The slow evolution towards the self-driving vehicle

Automatic braking systems have demonstrated the capability of reducing rear-end collisions and the resulting injuries

Motor vehicles are expensive. No, not just the cost of purchasing a new vehicle, the cost of insuring it, fueling it and having it serviced and maintained. And it is certain that many in Peoria have two vehicles and if they have children, they may also fund the majority of those vehicles.

But their convenience and necessity force most people in a state like Illinois to own at least one. When you imagine having to cross Peoria by bus, it quickly becomes clear why having a car is deemed essential.

And, perhaps, that is why we tolerate the 30,000-plus deaths that occur every year due to motor vehicle crashes. And the hundreds of thousands who will suffer injuries from minor and trivial to life changing and catastrophic. A traumatic brain or spinal cord injury fundamentally alters every aspect of your life. You may no longer be able to perform your job or even move about without a motorized wheelchair or other assistance.

The high cost of motor vehicle crashes

From that perspective, car collisions and crashes are mind-bogglingly expensive. The National Highway Traffic Safety Administration (NHTSA) estimated that in 2010 the total economic and societal harm was $871 billion. Yes, the citizens of the United States endure almost $1 trillion in damage every year for the privilege and convenience of operating a motor vehicle.

We are doing better. If nearly one trillion dollars in damage is better. The total number of those killed has been significantly reduced from where it stood in the 1970s and 1980s. And cars are safer, as is shown by the reduced rate of crashes per million vehicle miles traveled.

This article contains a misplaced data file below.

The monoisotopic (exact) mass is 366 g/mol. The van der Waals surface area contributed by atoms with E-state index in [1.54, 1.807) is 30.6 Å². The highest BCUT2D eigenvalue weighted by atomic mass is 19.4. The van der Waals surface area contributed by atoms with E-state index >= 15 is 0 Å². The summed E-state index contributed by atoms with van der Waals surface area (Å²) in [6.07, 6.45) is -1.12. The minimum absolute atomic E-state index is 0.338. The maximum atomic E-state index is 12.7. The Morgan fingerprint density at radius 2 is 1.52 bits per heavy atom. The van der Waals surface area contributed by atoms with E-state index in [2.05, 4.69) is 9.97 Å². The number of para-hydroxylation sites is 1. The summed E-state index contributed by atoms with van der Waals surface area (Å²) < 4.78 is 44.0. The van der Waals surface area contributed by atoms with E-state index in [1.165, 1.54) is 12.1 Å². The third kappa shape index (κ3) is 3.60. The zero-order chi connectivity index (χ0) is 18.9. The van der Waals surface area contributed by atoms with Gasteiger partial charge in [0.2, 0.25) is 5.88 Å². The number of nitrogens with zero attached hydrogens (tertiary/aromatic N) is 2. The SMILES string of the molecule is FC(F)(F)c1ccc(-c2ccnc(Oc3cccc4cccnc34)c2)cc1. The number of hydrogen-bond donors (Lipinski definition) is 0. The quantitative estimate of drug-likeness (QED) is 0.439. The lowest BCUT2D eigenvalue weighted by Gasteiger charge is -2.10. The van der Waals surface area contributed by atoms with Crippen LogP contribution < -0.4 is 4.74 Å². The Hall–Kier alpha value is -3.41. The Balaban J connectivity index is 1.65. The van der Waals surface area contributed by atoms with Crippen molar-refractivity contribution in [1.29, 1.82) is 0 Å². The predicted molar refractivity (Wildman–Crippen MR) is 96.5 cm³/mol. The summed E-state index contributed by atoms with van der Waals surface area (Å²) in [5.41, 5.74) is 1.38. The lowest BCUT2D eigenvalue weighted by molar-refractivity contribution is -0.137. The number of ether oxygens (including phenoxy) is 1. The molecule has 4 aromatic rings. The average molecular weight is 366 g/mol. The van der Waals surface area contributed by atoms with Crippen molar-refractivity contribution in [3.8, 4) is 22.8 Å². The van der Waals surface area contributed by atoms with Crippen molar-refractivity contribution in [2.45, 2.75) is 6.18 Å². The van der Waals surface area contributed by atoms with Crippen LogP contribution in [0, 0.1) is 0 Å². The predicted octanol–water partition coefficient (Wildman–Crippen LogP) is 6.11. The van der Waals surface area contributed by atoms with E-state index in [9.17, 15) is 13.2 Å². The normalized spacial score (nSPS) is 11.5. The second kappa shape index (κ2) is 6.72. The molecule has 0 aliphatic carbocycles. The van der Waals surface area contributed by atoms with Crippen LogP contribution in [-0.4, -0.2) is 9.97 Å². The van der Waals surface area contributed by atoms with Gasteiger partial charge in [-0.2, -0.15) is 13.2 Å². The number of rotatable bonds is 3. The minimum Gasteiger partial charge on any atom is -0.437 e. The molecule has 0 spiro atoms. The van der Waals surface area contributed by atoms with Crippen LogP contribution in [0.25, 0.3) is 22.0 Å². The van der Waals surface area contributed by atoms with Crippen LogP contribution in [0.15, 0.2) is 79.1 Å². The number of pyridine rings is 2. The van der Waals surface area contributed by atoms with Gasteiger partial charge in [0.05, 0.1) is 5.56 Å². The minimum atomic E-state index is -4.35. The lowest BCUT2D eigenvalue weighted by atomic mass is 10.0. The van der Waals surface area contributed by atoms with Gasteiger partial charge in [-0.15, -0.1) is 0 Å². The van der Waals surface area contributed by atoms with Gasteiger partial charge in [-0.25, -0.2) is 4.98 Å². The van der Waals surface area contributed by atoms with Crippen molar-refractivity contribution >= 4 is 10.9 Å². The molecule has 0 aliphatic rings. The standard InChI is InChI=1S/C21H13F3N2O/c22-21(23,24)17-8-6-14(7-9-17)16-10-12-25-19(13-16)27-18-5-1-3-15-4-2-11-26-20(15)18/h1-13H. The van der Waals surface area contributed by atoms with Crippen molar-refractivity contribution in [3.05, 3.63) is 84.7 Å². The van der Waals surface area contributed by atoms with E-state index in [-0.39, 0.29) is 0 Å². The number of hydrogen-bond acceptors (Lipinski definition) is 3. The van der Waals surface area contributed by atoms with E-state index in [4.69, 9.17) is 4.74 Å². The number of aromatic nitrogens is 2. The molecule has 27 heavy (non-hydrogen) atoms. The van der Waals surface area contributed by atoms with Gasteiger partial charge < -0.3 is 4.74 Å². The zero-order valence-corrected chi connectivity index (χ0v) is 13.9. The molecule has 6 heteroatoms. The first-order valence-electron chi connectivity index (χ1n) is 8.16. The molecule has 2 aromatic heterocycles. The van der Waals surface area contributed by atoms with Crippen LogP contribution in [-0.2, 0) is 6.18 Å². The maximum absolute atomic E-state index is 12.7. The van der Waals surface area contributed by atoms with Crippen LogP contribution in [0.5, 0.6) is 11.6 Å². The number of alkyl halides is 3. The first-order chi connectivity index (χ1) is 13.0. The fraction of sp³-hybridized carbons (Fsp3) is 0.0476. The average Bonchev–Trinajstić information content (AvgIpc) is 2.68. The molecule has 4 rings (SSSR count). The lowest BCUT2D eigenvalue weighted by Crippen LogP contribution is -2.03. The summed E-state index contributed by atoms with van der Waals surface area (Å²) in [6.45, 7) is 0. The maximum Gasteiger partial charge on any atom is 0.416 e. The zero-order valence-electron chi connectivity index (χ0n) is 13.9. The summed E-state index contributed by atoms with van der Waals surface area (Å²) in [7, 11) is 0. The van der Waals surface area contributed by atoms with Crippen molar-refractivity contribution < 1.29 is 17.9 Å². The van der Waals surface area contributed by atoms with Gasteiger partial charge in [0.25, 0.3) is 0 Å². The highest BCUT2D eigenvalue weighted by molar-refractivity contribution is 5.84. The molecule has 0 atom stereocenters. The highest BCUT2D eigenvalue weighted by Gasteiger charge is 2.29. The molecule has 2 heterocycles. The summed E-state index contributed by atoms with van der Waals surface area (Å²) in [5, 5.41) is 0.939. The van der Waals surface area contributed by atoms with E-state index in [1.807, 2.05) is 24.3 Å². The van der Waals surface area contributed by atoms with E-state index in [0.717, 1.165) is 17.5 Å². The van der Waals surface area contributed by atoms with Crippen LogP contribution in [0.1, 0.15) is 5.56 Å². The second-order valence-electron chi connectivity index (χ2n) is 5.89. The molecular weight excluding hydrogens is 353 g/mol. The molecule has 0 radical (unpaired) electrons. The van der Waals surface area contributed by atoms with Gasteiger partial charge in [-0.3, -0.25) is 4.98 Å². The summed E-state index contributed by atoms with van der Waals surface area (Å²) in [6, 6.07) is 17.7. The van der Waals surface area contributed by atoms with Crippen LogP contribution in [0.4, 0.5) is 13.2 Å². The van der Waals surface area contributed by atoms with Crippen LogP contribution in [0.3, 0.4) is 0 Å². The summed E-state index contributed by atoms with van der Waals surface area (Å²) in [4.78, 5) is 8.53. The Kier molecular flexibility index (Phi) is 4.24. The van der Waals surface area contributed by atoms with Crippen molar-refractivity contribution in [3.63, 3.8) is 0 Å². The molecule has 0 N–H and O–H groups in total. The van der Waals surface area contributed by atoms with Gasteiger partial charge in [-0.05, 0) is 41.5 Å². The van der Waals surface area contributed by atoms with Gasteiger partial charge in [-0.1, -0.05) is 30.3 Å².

However, ask any family who has suffered a loss of a husband, wife or child and you quickly grasp that the "cost" of these deaths is not evenly distributed.

Autonomous vehicle would not fall asleep or drive drunk

One the most hopeful element in the development of driverless automobiles is the prospect for a significant reduction in the number of crashes that occur every year. A vehicle that is controlled by an omniscient computer that never grows distracted, tired or intoxicated, and that communicates with other vehicles and its surroundings to coordinate movement in such a way as to virtually eliminate crashes is the ultimate goal.

But it may be some time. While many very large companies are pouring billions in research and development into this project, it is an immensely difficult one. Turns out that driving along on a highway is an immensely difficult activity and that is one reason there are so many crashes.

FCW and AEB would help save lives

So, one hope is that some of this technology will arrive, albeit piecemeal, in production vehicles we can purchase at a dealership. One system that offers great promise is Forward Collision Warning (FCW) and Automatic Emergency Braking (AEB).

These systems work together to prevent rear end collisions, which occur hundreds of thousands of times, with many causing severe injuries. The FWC senses a vehicle closing rapidly and the AEB applies the brakes to slow or stop the vehicle. Research involving a system designed by Volvo was able to reduce the rate of these collisions by 39 percent.

The research found that auto braking with the collision warning system was more effective than a warning system, as apparently human drivers were unable to react fast enough to prevent crashes. In addition, even when the system could not entirely prevent a crash, the slowing of the vehicle meant injuries were likely to be less severe.

Currently, 40 percent of vehicles may have this option available on some trim levels, but with this kind of effectiveness, it seems likely that NHTSA will mandate this capability on all vehicles.

With autonomous vehicles still years away from widespread use and the great number of deaths that still occur on our highways, it seems like the least they can do.